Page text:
Victor (Farrell), a professional killer and the right hand man to an underground crime lord in New York City (Howard), is seduced and blackmailed by Beatrice (Rapace), a crime victim seeking retribution. Their chemistry and intense relationship leads them to execute a violent and cathartic plan for revenge.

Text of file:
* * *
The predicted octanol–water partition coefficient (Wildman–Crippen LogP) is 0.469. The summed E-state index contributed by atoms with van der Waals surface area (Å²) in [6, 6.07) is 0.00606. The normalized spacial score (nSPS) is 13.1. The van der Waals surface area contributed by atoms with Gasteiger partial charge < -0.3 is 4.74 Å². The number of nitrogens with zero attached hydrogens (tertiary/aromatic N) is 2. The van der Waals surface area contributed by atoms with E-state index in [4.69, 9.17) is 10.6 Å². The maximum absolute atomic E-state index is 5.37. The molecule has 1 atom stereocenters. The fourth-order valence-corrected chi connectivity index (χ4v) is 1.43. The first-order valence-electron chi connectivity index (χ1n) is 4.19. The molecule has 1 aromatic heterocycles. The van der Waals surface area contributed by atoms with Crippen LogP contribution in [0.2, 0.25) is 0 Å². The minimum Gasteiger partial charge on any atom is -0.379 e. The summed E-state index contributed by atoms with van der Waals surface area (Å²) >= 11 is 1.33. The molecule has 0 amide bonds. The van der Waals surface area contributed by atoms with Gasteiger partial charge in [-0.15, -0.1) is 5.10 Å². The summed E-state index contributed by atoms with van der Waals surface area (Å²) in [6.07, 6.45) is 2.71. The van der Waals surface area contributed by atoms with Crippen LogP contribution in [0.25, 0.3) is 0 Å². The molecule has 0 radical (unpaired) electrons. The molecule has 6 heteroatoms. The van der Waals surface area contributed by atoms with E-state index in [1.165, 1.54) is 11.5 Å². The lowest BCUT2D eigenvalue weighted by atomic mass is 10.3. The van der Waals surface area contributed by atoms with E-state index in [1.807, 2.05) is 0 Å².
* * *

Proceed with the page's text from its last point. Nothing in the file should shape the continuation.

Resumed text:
A crime thriller that is both thoughtful and fueled by violent brutality, Dead Man Down often seems like two different movies that pass in the night. It is dark, gritty, and explosive in style and substance, yet it often takes long, languorous breaks for moments of tenderness and human connection between a handful of deeply scarred souls with differing goals but related agendas. The scars are figurative for Victor (Colin Farrell), a stalwart Hungarian immigrant driven toward vengeance after the murder of his wife and daughter by a crime syndicate equally leveraged into drugs and real estate. His real name is Laszlo, and the crime lord Alphonse (Terrence Howard) believes he had been dispatched along with his family. In an elaborate plan, Victor/Laszlo has infiltrated Alphonse's gang as a loyal soldier to get close enough to kill them all. For Beatrice (Noomi Rapace), a lonely woman whose apartment balcony faces Victor's, the scars are literal. She was disfigured in an accident caused by a recidivist drunk driver and wants her own deadly revenge. It's not hard to see where the relationship between Victor and Beatrice is heading once they meet and their individual goals are held up to the moral standards that were irreparably damaged by their tragedies. Beatrice is able to blackmail Victor to do her bidding even as Victor is up to his neck in an extremely complicated game to burn up his own past. And burn many things he does, including people, a bomb-laden pickup truck, and an elegant mansion where the last stand of a chaotic climax unfolds. Along the way there are several fierce gun battles and moments of disturbingly intimate viciousness that lend Dead Man Down a defiant edge in the genre of dark crime dramas. The highlight is a broad-daylight shootout and foot chase on a busy Manhattan street that features swooping camerawork, a progression of breathtaking practical stunt effects, and smart pacing that ends abruptly in calm as the players disappear into plain sight. J.H. Wyman's unusually structured script, with its extended pauses of meaningful quiet and bursts of terrible ferocity, is made better by the skill of Danish director Niels Arden Oplev in his American feature debut. Oplev made the original The Girl with the Dragon Tattoo, and he brings out the best in bringing along Noomi Rapace, even though the makeup of her facial damage doesn't really make her any less beautiful. Colin Farrell still has not found his mid-career stride, but his obsession and brooding brow give the tortured Victor a motivation that is clearly felt. The acting is a bigger bonus in some of the supporting roles, notably Dominic Cooper as Victor's friend and fellow gangland soldier. F. Murray Abraham appears as Victor's philosophical father-in-law, and it's terrific to see Armand Assante chomping into the persona of a quietly enraged mob boss. The iconic French actress Isabelle Huppert takes a graceful and scene-stealing turn as Beatrice's loving yet smothering mother. It's all an unusual mix of character and story that makes Dead Man Down stand up with a life all its own. --Ted Fry